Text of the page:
AOM: Adrian Smith

Not everyone follows the traditional path to becoming an artist

AOM: Adrian Smith

Adrian Smith is a stern, athletic, motorcycle-riding teenage boy. He is enjoying life as a second semester senior by participating in activities such as varsity tennis and weekend trips to Tahoe. It may come as a surprise that he is an extremely talented artist.

Not fitting the mold, however, does not stop Smith from pursuing his hobby of painting and drawing. Friends who are aware of his artistic side did not initially realize how serious he was about art and were impressed when they saw his work for the first time.

“I knew he doodled, [but] I didn’t know it was this advanced,” Will Leighton, a friend of Smith’s, said as he held one of his most recent pieces.

Since Smith’s art was not something he used to focus on as intently as he does now, he has not shown his friends much of his work, “I’ve never really shown off any of my art before because I haven’t really been drawing so it’s pretty much just an absence of time, I guess,” Smith said. “I’d want to publicize but [need to] wait until I get a more substantial portfolio.”

Throughout the year, Smith has started opening up to his friends about his passion for art, showing them his most recent sketches and projects from class. As a result, Smith’s friends have begun to realize that art is not just a casual interest to him but rather an acquired skill, and are often impressed and proud to see this new side of him.

One of Smith’s most recent and talked-about projects is a portrait of his friend Nathan Zeidwerg. The portrait originated from a photograph of Zeidwerg, which Smith has transformed into an incredibly realistic drawing over the past few weeks.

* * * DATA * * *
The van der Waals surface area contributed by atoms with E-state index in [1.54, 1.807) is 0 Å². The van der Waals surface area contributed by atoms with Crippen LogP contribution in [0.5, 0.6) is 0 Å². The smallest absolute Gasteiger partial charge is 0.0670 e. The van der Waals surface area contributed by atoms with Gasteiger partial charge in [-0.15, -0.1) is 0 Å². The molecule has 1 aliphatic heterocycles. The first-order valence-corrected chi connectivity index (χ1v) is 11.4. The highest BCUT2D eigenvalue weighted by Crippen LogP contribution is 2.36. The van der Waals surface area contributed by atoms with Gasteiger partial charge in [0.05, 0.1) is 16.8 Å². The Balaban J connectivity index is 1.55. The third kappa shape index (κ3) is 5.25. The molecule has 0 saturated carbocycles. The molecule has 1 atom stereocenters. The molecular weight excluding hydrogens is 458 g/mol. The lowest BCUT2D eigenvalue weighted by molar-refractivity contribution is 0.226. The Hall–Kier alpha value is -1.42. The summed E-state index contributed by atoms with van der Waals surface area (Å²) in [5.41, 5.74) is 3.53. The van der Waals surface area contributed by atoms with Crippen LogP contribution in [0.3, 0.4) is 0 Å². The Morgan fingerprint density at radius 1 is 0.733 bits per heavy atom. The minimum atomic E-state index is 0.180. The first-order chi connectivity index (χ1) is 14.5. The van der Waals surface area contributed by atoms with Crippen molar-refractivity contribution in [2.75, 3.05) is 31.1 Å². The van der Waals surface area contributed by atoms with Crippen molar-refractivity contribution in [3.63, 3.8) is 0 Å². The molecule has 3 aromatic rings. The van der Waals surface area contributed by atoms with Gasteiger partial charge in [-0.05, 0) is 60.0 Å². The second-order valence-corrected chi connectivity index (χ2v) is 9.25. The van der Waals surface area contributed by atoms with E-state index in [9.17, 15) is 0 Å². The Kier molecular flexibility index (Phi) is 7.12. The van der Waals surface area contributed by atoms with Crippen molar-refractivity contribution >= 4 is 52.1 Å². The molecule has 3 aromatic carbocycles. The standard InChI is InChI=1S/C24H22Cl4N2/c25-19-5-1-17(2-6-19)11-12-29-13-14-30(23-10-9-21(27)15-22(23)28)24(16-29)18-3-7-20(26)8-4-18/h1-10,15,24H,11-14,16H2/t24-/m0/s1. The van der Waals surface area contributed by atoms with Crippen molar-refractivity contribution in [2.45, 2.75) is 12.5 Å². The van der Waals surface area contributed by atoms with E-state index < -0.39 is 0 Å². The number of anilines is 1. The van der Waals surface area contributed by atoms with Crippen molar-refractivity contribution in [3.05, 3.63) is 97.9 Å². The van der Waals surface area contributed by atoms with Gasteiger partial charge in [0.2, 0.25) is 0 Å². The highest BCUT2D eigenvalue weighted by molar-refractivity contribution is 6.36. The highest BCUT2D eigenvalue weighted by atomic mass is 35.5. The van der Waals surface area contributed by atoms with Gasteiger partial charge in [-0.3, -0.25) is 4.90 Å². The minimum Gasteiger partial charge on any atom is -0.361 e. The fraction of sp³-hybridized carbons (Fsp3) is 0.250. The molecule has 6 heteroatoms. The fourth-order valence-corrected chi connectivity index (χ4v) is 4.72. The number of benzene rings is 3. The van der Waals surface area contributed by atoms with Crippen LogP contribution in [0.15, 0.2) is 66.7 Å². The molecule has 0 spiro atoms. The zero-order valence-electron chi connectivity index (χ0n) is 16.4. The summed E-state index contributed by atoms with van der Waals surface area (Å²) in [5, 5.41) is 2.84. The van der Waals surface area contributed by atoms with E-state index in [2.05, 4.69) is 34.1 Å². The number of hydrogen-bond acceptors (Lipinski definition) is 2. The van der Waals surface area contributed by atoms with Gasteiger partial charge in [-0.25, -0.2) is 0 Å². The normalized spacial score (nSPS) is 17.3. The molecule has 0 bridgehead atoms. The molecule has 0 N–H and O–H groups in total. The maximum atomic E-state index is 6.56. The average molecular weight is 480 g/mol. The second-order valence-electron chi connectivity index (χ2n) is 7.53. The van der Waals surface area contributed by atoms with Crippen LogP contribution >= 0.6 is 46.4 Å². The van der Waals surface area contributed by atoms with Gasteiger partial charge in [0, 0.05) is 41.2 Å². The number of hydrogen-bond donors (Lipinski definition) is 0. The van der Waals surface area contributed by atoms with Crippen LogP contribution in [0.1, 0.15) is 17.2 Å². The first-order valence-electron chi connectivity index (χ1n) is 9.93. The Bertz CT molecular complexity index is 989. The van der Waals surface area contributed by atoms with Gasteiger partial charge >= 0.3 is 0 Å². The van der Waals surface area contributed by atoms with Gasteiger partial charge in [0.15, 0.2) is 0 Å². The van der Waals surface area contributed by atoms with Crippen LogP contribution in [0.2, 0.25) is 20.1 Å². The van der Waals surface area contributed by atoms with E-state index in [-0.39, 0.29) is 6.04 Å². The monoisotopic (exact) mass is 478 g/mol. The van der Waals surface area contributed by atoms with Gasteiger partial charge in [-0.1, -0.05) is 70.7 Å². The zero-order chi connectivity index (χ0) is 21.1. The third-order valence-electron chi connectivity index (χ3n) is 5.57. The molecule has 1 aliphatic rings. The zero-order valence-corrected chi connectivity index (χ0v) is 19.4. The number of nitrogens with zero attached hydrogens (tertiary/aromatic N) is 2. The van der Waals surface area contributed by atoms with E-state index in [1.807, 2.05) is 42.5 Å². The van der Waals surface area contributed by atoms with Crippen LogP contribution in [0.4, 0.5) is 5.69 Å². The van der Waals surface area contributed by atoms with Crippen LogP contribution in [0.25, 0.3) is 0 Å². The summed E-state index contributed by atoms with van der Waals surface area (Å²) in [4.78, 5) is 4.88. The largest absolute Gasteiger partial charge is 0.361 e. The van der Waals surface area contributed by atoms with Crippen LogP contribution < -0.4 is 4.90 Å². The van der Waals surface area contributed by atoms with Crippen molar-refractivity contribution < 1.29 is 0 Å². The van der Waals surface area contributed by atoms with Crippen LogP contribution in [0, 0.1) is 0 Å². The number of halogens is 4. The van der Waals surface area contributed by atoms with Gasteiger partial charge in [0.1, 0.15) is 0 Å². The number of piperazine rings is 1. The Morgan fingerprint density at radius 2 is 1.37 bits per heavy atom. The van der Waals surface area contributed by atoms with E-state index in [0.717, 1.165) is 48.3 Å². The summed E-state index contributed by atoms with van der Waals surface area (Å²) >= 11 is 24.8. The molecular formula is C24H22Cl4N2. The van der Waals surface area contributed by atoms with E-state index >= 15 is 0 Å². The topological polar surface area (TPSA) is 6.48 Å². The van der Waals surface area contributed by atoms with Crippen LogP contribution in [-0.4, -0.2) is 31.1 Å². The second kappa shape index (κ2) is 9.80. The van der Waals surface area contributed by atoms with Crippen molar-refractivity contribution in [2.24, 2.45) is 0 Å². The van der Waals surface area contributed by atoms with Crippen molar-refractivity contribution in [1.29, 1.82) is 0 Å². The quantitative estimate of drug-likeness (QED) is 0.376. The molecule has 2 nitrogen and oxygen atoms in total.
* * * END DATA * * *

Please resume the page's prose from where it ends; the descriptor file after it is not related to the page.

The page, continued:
When Leighton first saw the drawing of Zeidwerg, he was immediately impressed.

“Did you trace Nathan’s face for that?” Leighton asked, to which Smith responded that he did not. “You freehanded that?!” Leighton then asked, surprised at how realistic it looked. “It looks like a picture or like he traced it; I immediately knew it was Nathan,” Leighton said, still in shock.  

“I really took my time, starting with the eyes and went to the nose and mouth. Once I had all those parts of his face, I could make the shadows darker with the pencil which brought the whole drawing to life, because the darker the shadows, the more protruding it looks out of the paper. After I realized that it started to look good, I decided to spend more time than I usually would to perfect his face as a whole.”

While Smith’s art has recently taken off, he has been sketching since a young age.

“As a kid I used to have pokémon cards and I’d tell my mom to draw them for me and that’s when I first realized that I could draw them too,” Smith said, remembering his early years of drawing.

Both of his parents draw and his father even uses this skill in his work as an entrepreneur. He draws up his ideas for product designs so he has a convenient guideline for when he makes the prototype.

“My parents supported me a lot. They liked how I developed a hobby of drawing as a kid and they even bought me a sketchbook,” Smith said.